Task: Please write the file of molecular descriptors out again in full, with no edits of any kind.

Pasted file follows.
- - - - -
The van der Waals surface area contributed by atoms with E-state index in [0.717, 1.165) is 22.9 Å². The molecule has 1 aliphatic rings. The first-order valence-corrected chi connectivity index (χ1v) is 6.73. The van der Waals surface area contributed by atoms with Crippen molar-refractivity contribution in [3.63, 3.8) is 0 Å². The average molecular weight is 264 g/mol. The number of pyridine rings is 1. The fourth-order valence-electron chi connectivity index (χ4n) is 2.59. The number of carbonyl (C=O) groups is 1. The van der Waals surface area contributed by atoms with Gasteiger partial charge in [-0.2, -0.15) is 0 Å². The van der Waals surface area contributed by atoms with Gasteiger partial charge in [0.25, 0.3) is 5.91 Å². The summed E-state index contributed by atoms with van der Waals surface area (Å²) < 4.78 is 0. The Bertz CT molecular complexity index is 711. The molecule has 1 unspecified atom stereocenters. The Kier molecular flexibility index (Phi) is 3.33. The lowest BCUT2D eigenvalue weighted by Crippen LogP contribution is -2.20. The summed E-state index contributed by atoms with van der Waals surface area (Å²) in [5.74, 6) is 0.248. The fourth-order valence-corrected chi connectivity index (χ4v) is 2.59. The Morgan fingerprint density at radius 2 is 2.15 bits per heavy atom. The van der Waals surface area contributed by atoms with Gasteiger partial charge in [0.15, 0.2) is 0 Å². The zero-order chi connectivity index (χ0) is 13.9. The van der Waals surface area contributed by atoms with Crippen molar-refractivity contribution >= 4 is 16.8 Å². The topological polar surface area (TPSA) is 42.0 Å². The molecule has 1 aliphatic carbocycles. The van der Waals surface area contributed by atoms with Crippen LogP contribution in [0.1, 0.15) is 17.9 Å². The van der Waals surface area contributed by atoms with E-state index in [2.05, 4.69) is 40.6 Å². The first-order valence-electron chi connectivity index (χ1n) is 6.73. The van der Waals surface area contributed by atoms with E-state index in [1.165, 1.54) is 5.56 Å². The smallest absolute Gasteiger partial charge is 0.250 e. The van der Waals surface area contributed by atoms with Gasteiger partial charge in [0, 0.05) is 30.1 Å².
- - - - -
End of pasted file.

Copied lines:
The van der Waals surface area contributed by atoms with E-state index in [0.717, 1.165) is 22.9 Å². The molecule has 1 aliphatic rings. The first-order valence-corrected chi connectivity index (χ1v) is 6.73. The van der Waals surface area contributed by atoms with Crippen molar-refractivity contribution in [3.63, 3.8) is 0 Å². The average molecular weight is 264 g/mol. The number of pyridine rings is 1. The fourth-order valence-electron chi connectivity index (χ4n) is 2.59. The number of carbonyl (C=O) groups is 1. The van der Waals surface area contributed by atoms with Gasteiger partial charge in [-0.2, -0.15) is 0 Å². The van der Waals surface area contributed by atoms with Gasteiger partial charge in [0.25, 0.3) is 5.91 Å². The summed E-state index contributed by atoms with van der Waals surface area (Å²) < 4.78 is 0. The Bertz CT molecular complexity index is 711. The molecule has 1 unspecified atom stereocenters. The Kier molecular flexibility index (Phi) is 3.33. The lowest BCUT2D eigenvalue weighted by Crippen LogP contribution is -2.20. The summed E-state index contributed by atoms with van der Waals surface area (Å²) in [5.74, 6) is 0.248. The fourth-order valence-corrected chi connectivity index (χ4v) is 2.59. The Morgan fingerprint density at radius 2 is 2.15 bits per heavy atom. The van der Waals surface area contributed by atoms with Gasteiger partial charge in [0.15, 0.2) is 0 Å². The zero-order chi connectivity index (χ0) is 13.9. The van der Waals surface area contributed by atoms with Crippen molar-refractivity contribution >= 4 is 16.8 Å². The topological polar surface area (TPSA) is 42.0 Å². The molecule has 1 aliphatic carbocycles. The van der Waals surface area contributed by atoms with Crippen LogP contribution in [0.1, 0.15) is 17.9 Å². The van der Waals surface area contributed by atoms with E-state index in [2.05, 4.69) is 40.6 Å². The first-order valence-electron chi connectivity index (χ1n) is 6.73. The van der Waals surface area contributed by atoms with E-state index in [1.165, 1.54) is 5.56 Å². The smallest absolute Gasteiger partial charge is 0.250 e. The van der Waals surface area contributed by atoms with Gasteiger partial charge in [0, 0.05) is 30.1 Å².